Our condition is rooted in linguistic convention—our uses of language, of which Wittgenstein points out there are very many (Wittgenstein, 1958, para. 23). Austin identifies a style of utterance he calls “illocution,” which he roughly understands as the implicit meaning of a sentence; he distinguishes it from “perlocution,” which refers to the utterance of a sentence as actually to do something (Austin, 1962, pp. 99-131). He offers the word “promising” as an illustration of a further term, “performative.” When a person says, “I promise to meet you at the ski resort in Colorado on Friday, next week,” it is more than spoken words, which have meaning: it is an enactment of intention, which the addressed person is justified in believing. Whether it is true depends on whether the promise, barring accidents, is kept.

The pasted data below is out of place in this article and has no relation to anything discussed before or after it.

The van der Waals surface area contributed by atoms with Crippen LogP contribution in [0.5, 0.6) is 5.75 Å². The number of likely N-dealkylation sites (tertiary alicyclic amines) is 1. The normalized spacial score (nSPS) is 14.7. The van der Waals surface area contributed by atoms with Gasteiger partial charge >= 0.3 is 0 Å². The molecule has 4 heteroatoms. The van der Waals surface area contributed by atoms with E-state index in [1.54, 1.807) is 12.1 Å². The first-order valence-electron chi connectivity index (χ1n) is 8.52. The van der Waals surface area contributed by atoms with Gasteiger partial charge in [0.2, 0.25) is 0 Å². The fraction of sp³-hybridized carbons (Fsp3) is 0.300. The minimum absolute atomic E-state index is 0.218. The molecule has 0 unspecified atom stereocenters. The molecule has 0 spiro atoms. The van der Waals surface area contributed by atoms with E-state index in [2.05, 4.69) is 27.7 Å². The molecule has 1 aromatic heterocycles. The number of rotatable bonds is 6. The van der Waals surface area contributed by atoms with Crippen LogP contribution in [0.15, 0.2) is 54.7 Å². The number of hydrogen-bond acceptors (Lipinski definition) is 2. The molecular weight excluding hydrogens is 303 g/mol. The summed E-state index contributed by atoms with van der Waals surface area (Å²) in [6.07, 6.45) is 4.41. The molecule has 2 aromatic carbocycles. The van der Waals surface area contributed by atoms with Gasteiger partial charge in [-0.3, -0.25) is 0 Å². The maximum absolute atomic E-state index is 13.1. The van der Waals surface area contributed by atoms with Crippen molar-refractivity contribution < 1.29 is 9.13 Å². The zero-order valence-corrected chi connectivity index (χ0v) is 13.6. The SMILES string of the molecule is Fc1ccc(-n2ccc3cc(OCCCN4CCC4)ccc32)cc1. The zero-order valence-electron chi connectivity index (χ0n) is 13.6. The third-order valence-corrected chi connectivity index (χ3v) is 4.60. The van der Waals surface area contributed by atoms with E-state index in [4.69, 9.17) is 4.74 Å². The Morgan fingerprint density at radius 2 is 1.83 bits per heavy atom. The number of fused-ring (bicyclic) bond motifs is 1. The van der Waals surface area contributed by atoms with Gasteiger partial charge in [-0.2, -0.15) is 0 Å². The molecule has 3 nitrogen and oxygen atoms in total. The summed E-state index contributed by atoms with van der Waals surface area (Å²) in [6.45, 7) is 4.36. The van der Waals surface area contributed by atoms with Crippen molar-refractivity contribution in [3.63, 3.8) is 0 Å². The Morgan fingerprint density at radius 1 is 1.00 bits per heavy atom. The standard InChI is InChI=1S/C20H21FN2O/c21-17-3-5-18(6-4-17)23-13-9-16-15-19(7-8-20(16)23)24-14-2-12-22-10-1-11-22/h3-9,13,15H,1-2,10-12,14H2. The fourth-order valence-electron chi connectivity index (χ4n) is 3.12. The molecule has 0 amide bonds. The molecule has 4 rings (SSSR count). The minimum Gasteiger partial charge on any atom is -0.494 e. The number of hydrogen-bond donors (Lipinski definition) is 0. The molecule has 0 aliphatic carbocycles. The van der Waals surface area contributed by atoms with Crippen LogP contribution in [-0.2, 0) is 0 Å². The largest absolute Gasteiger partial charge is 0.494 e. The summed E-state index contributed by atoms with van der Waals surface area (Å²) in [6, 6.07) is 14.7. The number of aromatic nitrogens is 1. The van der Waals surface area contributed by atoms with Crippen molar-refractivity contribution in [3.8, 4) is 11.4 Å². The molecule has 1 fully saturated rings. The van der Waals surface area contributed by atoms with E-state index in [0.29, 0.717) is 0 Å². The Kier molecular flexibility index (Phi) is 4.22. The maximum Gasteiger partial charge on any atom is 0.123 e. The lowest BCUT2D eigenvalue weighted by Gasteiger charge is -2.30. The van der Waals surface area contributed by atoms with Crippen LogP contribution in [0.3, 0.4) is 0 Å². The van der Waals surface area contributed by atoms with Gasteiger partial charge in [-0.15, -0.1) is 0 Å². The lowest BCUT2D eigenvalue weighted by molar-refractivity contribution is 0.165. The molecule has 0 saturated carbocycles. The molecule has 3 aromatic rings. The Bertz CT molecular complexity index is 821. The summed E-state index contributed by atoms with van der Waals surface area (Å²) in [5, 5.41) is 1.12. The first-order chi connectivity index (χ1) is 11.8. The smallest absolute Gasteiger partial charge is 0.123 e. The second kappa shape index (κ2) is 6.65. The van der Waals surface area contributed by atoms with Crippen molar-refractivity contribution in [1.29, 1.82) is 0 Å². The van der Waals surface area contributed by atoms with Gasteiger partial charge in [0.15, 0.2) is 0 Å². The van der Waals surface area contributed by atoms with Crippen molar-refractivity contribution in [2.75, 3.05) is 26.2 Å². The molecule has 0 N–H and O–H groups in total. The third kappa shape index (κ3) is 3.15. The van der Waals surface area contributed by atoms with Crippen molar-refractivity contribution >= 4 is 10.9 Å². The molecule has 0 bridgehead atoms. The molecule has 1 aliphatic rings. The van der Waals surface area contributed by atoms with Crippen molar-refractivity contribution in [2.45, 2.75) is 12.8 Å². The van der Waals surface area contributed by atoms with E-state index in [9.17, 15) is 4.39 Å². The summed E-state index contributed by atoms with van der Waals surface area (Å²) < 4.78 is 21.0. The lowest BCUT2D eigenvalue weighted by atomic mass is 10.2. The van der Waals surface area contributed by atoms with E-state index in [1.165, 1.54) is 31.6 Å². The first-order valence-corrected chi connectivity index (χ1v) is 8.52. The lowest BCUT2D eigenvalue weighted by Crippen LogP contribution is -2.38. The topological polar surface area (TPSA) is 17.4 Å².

Analogously, I suggest that when a person says, “I feel compassion for Mr. McMurdo, whose son was in the marines and lost his life in Iraq,” the sentence is tantamount to being a performative. One is doing something here, not merely mouthing words; the truth, of course, depends on whether the one who expresses compassion does something about it. It may mean writing a letter of condolence, attending the memorial service, and/or sending a check to Help the Heroes. Of course, one may not know what is best to do, but if so, a person of compassionate disposition will take steps to explore how best to express his or her compassion. Gratitude and compassion both prospectively motivate one to do better, accept responsibility, and serve one’s fellow human beings. Typically, one might say that gratitude expresses itself in compassion and compassion in active generosity.